Unprecedented health and social challenges face today’s returning military service members, and they will only mount as veterans age, according to former U.S. Secretary of Veterans Affairs and former U.S. Secretary of the Army Togo West Jr., who delivered this year’s Edward R. Roybal Memorial Lecture.
Sponsored by the USC Roybal Institute on Aging at the USC School of Social Work with honorary co-host Rep. Lucille Roybal-Allard (D-Calif.), the biennial event honors the institute’s namesake and founder Roybal — a champion of health and aging services as well as veteran causes. The institute works to advance research that enhances aging for adults in minority and low-income communities.
West, currently chairman of TLI Leadership Group and Noblis Inc., served as a second lieutenant in the U.S. Army Field Artillery Corps and on active military duty in the U.S. Army’s Judge Advocate General Corps before holding senior positions for three different U.S. presidents.
Drawing upon his time as co-chair of the U.S. Department of Defense panel that investigated the condition of facilities and barriers to medical treatment at Walter Reed Army Medical Center and the National Naval Medical Center, West underscored the critical need for the United States to serve those who have served their country in war.
“By caring for our veterans and their spouses and their families, we will bind up the wounds of this nation, help this nation to right herself, and help her move to a better and higher plane of human existence,” West said. “Among all the ways in which nations can and should be judged, one of them has to be how they care for those who in a time of crisis cared for [them].”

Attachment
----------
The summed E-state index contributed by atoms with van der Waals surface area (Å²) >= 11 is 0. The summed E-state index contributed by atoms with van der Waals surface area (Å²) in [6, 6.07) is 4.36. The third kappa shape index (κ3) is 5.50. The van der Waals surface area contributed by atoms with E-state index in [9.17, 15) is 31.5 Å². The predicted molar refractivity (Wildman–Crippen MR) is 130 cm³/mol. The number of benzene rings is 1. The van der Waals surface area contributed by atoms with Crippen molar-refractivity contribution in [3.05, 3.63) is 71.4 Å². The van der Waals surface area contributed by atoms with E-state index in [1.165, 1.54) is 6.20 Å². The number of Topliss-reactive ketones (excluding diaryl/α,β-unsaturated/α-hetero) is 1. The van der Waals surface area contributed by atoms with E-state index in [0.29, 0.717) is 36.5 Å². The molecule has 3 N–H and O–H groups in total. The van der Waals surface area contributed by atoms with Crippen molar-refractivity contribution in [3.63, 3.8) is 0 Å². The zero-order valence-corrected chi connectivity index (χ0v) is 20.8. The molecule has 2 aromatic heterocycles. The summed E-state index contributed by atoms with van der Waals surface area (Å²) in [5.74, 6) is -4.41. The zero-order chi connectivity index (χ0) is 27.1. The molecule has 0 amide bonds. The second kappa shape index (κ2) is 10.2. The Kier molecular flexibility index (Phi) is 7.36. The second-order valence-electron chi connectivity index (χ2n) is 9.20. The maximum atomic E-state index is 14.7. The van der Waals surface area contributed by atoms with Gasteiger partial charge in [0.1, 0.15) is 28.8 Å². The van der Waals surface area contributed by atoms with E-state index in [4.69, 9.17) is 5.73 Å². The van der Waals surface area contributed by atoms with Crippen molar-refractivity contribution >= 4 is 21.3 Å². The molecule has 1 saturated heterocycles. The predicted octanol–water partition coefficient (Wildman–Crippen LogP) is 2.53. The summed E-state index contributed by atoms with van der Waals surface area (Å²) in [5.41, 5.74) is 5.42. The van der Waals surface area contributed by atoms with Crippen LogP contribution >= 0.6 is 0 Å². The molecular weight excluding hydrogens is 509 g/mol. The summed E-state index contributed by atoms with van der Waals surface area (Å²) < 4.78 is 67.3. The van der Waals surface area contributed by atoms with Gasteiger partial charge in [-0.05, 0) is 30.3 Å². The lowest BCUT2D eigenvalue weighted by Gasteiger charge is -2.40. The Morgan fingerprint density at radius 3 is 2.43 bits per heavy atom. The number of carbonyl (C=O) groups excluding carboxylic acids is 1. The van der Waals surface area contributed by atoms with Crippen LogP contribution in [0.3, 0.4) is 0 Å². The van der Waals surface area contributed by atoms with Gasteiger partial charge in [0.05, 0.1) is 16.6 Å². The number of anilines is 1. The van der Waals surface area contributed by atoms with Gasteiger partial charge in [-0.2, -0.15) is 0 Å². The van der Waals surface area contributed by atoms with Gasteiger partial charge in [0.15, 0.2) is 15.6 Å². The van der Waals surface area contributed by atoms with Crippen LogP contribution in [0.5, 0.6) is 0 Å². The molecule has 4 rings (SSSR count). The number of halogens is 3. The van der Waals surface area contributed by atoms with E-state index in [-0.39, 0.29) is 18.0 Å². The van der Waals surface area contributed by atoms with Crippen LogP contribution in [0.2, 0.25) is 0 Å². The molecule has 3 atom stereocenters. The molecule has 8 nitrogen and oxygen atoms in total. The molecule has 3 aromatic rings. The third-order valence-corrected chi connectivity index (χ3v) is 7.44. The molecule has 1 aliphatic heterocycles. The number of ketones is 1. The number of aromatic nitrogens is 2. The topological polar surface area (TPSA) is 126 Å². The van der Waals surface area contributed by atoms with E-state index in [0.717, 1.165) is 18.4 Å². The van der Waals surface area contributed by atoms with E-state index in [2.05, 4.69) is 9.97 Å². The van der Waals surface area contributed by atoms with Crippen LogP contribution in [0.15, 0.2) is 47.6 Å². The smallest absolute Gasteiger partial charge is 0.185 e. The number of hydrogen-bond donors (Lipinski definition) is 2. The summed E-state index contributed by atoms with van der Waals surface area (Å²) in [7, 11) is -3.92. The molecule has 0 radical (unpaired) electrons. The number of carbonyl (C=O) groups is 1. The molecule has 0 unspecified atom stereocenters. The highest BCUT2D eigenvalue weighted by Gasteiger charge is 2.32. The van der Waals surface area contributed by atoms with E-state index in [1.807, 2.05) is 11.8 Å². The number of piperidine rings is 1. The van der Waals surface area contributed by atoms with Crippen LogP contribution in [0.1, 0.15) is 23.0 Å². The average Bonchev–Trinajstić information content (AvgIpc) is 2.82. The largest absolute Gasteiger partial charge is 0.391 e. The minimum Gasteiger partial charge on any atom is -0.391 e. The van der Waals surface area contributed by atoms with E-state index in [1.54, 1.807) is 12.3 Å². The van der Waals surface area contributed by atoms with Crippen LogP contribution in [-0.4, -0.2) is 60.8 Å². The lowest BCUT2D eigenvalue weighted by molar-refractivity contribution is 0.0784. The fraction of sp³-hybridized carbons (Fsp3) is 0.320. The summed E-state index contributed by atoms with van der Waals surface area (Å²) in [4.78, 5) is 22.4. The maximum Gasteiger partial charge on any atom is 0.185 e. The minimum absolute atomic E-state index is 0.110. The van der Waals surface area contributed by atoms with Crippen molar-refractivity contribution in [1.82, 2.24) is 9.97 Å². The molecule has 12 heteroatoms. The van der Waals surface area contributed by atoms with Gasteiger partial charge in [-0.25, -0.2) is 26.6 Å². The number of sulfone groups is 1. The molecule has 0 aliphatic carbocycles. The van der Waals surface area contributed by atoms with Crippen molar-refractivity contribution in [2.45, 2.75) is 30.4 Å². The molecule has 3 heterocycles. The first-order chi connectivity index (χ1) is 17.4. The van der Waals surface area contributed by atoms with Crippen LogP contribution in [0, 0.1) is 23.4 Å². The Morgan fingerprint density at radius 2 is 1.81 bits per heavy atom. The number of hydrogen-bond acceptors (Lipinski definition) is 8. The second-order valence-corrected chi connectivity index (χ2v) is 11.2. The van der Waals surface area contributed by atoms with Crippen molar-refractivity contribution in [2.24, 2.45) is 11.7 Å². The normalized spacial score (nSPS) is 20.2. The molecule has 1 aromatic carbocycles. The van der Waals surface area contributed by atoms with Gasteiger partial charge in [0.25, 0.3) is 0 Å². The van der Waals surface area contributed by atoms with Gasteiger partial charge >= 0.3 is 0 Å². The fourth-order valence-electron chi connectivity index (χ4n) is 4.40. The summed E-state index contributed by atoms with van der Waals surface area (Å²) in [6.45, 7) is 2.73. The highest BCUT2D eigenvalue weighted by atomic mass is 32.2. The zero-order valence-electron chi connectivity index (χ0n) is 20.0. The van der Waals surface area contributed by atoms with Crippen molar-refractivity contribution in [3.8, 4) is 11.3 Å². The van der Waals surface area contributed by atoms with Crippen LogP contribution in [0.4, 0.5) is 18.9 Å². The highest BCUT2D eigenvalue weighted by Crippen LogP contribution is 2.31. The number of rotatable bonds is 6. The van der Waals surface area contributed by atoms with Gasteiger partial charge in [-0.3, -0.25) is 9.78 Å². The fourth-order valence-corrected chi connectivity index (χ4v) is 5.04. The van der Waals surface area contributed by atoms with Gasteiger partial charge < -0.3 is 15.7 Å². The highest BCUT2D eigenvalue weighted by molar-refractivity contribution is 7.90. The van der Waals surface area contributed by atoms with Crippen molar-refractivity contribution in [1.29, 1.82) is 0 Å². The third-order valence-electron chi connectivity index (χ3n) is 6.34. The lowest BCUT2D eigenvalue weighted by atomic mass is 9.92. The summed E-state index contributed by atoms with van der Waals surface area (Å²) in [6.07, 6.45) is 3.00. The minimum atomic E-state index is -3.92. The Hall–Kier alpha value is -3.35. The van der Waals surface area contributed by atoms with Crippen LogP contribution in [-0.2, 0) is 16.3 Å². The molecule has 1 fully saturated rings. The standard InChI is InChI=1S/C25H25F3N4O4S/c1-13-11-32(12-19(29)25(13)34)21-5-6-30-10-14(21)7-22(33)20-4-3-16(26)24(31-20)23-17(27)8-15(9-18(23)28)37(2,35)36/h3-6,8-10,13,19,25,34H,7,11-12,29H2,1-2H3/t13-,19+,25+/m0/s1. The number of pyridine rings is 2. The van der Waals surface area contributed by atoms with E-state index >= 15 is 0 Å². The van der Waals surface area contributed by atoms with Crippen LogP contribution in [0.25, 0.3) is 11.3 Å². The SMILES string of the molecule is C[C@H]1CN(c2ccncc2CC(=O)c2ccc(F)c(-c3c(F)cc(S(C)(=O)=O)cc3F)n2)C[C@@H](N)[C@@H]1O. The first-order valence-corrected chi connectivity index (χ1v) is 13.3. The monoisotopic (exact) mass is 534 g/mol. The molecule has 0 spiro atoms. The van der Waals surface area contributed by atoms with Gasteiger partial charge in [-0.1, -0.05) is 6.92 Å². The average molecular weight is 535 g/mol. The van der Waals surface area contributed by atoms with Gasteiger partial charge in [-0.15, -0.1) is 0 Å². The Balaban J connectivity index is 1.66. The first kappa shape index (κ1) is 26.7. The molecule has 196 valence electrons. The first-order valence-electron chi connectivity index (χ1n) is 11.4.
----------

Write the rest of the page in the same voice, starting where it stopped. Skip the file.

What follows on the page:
The report produced by the panel co-chaired by West identified four signature wounds that veterans of today’s war encounter: traumatic separation of limbs, traumatic burns, traumatic brain injury and post-traumatic stress disorder.
Because of advances in medicine and health care, West said that today’s generation of veterans must deal with challenges that previous generations of veterans had never had to deal with before. Some injuries that were once considered fatal are now considered treatable.
Older veterans need social support
“More of our veterans are now surviving from the battlefields, but they’re surviving with far worse wounds from which to recover,” West said.
Social support is of particular need for older veterans who must confront issues associated with aging along with issues related to their time serving in combat. Nearly 42 percent of the almost 23 million U.S. veterans are aged 65 and older.
“[For] those who are reaching that point at which we consider them part of the aging, tell them that some of that fire is still there,” West said. “Tell them that their hearts may be diminished by the passage of time and the accumulation of age, but diminished is not the same as gone.”
Support needs to come in the form of tangible resources and opportunities as well. Approximately 40 percent of all homeless men are veterans.
“To treat our veterans, we have to get them off the street,” West said.
The findings from the panel’s report have led to changes within the U.S. Department of Defense and U.S. Department of Veterans Affairs. West mentioned the development of Defense Centers of Excellence for Psychological Health and Traumatic Brain Injury as an example.
He stressed that the invisible mental health wounds of war should not be overlooked.
“They need to know from us that there is no shame in owning up to the need for counseling and for help for mental health problems,” West said. “They are not less valuable. There is nothing that diminishes them. They are not damaged goods.”
The event concluded with the presentation of the USC Roybal Institute Community Partnership Award to Rigo Saborio MS ’94 of St. Barnabas Senior Services and the Pearmain Prize for Excellence in Research on Aging to Robert Taylor of the University of Michigan School of Social Work.